ISLAMABAD: The State Bank of Pakistan (SBP) hinted at taking more steps on the interest rate. The central bank has revised upward its projection for the country’s escalating budget deficit to 9.2 percent of GDP equivalent to Rs3,857 billion in post COVID-19 situation for the current fiscal against earlier projection of 7.2 or Rs3,170 billion.
In an online detailed presentation given to selected economic analysts by SBP Governor Dr Reza Baqir and Deputy Governor Murtaza Syed on Wednesday projected that the GDP growth would shrink and might be standing at negative 1.5 percent for the current fiscal year. The SBP has brought down its GDP growth projection completely in line with the IMF’s latest assessment.
The SBP stated that latest monthly figure for March 2020 point to noticeable slowdown in domestic economic activity as cement dispatches declined by negative 14.3 percent, auto sales negative 69.6 percent, POL sales negative 31.4 percent, highly value added textile exports -15.3 percent, IVA exports of textile -32.5 percent and food exports -25.7 percent in March 2020.
The SBP has given its forecast that the GDP growth would turn into positive 2 percent in next fiscal 2020-21 as outlined by the Fund staff in latest released staff report. “The growth is expected to gradually recover while inflation to remain moderate in the current fiscal year,” the SBP high-ups showed in graphs.
But, the Planning Commission did not agree to this assessment of both the IMF and SBP as their latest estimates suggest that the GDP growth would be hovering around 1.8 to 2.5 percent of GDP against earlier envisaged target of 3.3 percent of GDP for the current fiscal year.
In response to falling inflation and inflationary pressures, the SBP high-ups stated, “The monetary policy has been prudently loosened”. In one-month period, the SBP’s monetary policy committee had brought down discount rate by 4.25 percent from 13.25 percent to 9 percent.
The SBP high-ups stated that inflation had fallen 450 basis points since January 2020 on the back of easing food and energy prices and further reduction was expected based on Sensitive Price Index (SPI).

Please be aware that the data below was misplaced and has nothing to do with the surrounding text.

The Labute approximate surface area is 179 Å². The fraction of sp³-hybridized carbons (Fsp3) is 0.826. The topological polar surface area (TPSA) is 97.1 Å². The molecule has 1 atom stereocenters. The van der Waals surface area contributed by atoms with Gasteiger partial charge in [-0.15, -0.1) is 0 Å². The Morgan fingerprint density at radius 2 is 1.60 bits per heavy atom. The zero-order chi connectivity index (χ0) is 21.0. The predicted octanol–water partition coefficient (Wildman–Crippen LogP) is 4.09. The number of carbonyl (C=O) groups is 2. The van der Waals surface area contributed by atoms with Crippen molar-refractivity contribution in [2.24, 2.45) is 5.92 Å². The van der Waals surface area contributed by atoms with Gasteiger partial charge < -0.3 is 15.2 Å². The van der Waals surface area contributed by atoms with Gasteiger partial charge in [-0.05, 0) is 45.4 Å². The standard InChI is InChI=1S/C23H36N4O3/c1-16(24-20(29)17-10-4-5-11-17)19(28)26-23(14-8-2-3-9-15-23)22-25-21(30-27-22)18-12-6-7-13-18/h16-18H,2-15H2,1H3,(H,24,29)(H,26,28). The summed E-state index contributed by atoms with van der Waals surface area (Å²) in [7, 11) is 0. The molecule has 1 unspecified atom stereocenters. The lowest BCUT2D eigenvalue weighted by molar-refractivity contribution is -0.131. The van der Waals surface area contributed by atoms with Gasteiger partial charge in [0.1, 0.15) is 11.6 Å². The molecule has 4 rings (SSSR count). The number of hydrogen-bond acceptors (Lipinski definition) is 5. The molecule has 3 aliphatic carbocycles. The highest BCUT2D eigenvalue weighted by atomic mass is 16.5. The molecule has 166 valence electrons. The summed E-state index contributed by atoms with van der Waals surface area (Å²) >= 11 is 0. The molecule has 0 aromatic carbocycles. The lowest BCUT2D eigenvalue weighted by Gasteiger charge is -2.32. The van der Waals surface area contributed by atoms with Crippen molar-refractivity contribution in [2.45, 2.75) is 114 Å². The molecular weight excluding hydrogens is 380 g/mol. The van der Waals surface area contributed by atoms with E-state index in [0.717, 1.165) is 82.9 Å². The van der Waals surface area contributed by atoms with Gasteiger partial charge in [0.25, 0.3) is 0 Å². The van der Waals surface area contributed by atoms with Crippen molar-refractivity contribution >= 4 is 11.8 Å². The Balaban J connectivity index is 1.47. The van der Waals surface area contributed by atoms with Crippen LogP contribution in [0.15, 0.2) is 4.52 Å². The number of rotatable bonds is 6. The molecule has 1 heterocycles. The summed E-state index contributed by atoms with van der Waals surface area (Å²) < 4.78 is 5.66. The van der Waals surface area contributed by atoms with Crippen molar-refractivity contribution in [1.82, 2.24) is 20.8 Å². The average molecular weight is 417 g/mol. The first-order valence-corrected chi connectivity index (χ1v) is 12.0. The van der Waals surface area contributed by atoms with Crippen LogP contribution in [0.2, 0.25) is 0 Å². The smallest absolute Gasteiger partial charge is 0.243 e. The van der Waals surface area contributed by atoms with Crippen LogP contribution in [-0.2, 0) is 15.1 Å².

In the presentation, the SBP states that Pakistan rupee has depreciated, though less so than many other emerging currencies as South African Rand, Mexican Peso, Russian Ruble, Turkish Lira and many other witnessed double digit depreciation and even Indian currency depreciated more than Pakistani rupee during Jan 17, 2020 to April 17, 2020. The SBP high-ups stated that the move to a market based exchange rate led to significant shrinking of the current account deficit and better fundamentals facilitated capital inflows.
They said that Pakistan’s sovereign bond spread had risen in line with other emerging markets. The recent situation has resulted into global flights to safety has caused substantial outflows from emerging markets including Pakistan, they stated without mentioning specifically about hot money that had flown out around 80 percent in recent weeks out of total $3 billion.
The SBP high-ups stated that the country’s banking system was sound and well placed to support the economy through the crisis like situation as key indicators including capital adequacy, asset quality, earnings and liquidity position of banking sector was quite comfortable.
The SBP governor said given a falling inflation trajectory, the monetary easing leaves Pakistan’s real rates close to zero in the middle of the range of emerging economies. He said that the SBP’s enhanced re-financing scheme is playing an important role in providing private sector credit support since the outbreak of COVID-19 as the SBP’s financing to private sector till April 3 had gone up to Rs100 billion.
The SBP in its projection stated that the budget deficit for next fiscal year would be envisaged at Rs3,016 billion or 6.5 percent of GDP in the post COVID-19 scenario. “A highly liquidated banking system with strong demand for government paper together with strong external support will easily fund the budget,” the SBP governor stated.
For financing of revised budget deficit estimates of Rs3,857 billion or 9.2 percent of GDP for the outgoing fiscal year, the SBP projected that there would be financing of Rs2,063 billion managed through domestic banking and non-banking avenues while Rs1,794 billion would be generated to finance the deficit through external borrowing.
The SBP high-ups maintained that after temporary increase due to COVID-19, both the fiscal deficit and debt were expected to return to previous envisaged path under the IMF programme. The SBP governor stated that Pakistan’s internal and external position would not hit worst scenario saying that compared to other countries, the fiscal balance was expected to deteriorate less and the current account improved more in Pakistan.
On investment, the SBP stated that Pakistan has low levels of existing foreign direct investment (FDI) which limits balance of payment downside risk. Pakistan has limited trade openness compared to other countries and therefore the impact of reduction in external demand is completely less.
The SBP has projected that the country’s gross external financing requirement might go up over $30 billion in next fiscal year 2020-21 in the post COVID-19 situation.
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